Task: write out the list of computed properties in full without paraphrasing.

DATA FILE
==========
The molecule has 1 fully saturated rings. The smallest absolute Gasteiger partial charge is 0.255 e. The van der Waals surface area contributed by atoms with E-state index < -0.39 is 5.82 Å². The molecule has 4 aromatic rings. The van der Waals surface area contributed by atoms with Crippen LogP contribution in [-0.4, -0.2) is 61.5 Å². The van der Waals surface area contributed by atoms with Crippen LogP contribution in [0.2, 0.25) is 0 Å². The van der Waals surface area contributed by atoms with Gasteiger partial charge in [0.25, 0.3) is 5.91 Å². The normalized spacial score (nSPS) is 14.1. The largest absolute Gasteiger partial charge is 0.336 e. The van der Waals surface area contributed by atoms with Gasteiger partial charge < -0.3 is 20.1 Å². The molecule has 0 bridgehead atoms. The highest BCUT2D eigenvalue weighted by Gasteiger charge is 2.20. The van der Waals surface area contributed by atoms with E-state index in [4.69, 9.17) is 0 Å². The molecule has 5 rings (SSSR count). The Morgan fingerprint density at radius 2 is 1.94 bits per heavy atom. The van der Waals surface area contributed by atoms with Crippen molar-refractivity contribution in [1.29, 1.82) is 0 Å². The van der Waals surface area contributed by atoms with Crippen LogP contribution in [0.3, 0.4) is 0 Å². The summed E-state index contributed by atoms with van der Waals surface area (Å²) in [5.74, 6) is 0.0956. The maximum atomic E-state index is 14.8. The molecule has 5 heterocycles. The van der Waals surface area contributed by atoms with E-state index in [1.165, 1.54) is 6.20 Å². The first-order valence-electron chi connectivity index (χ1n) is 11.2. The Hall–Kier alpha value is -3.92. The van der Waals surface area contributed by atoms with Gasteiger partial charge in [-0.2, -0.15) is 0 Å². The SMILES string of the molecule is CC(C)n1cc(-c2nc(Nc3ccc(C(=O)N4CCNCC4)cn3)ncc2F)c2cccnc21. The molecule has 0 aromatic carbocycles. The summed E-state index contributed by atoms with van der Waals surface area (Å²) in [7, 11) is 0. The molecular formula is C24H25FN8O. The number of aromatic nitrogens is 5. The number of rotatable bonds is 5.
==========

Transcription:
The molecule has 1 fully saturated rings. The smallest absolute Gasteiger partial charge is 0.255 e. The van der Waals surface area contributed by atoms with E-state index < -0.39 is 5.82 Å². The molecule has 4 aromatic rings. The van der Waals surface area contributed by atoms with Crippen LogP contribution in [-0.4, -0.2) is 61.5 Å². The van der Waals surface area contributed by atoms with Crippen LogP contribution in [0.2, 0.25) is 0 Å². The van der Waals surface area contributed by atoms with Gasteiger partial charge in [0.25, 0.3) is 5.91 Å². The normalized spacial score (nSPS) is 14.1. The largest absolute Gasteiger partial charge is 0.336 e. The van der Waals surface area contributed by atoms with Gasteiger partial charge < -0.3 is 20.1 Å². The molecule has 0 bridgehead atoms. The highest BCUT2D eigenvalue weighted by Gasteiger charge is 2.20. The van der Waals surface area contributed by atoms with E-state index in [4.69, 9.17) is 0 Å². The molecule has 5 rings (SSSR count). The Morgan fingerprint density at radius 2 is 1.94 bits per heavy atom. The van der Waals surface area contributed by atoms with Crippen molar-refractivity contribution in [1.29, 1.82) is 0 Å². The van der Waals surface area contributed by atoms with Crippen LogP contribution in [0.3, 0.4) is 0 Å². The summed E-state index contributed by atoms with van der Waals surface area (Å²) in [5.74, 6) is 0.0956. The maximum atomic E-state index is 14.8. The molecule has 5 heterocycles. The van der Waals surface area contributed by atoms with E-state index in [1.165, 1.54) is 6.20 Å². The first-order valence-electron chi connectivity index (χ1n) is 11.2. The Hall–Kier alpha value is -3.92. The van der Waals surface area contributed by atoms with Gasteiger partial charge in [-0.2, -0.15) is 0 Å². The SMILES string of the molecule is CC(C)n1cc(-c2nc(Nc3ccc(C(=O)N4CCNCC4)cn3)ncc2F)c2cccnc21. The molecule has 0 aromatic carbocycles. The summed E-state index contributed by atoms with van der Waals surface area (Å²) in [7, 11) is 0. The molecular formula is C24H25FN8O. The number of aromatic nitrogens is 5. The number of rotatable bonds is 5.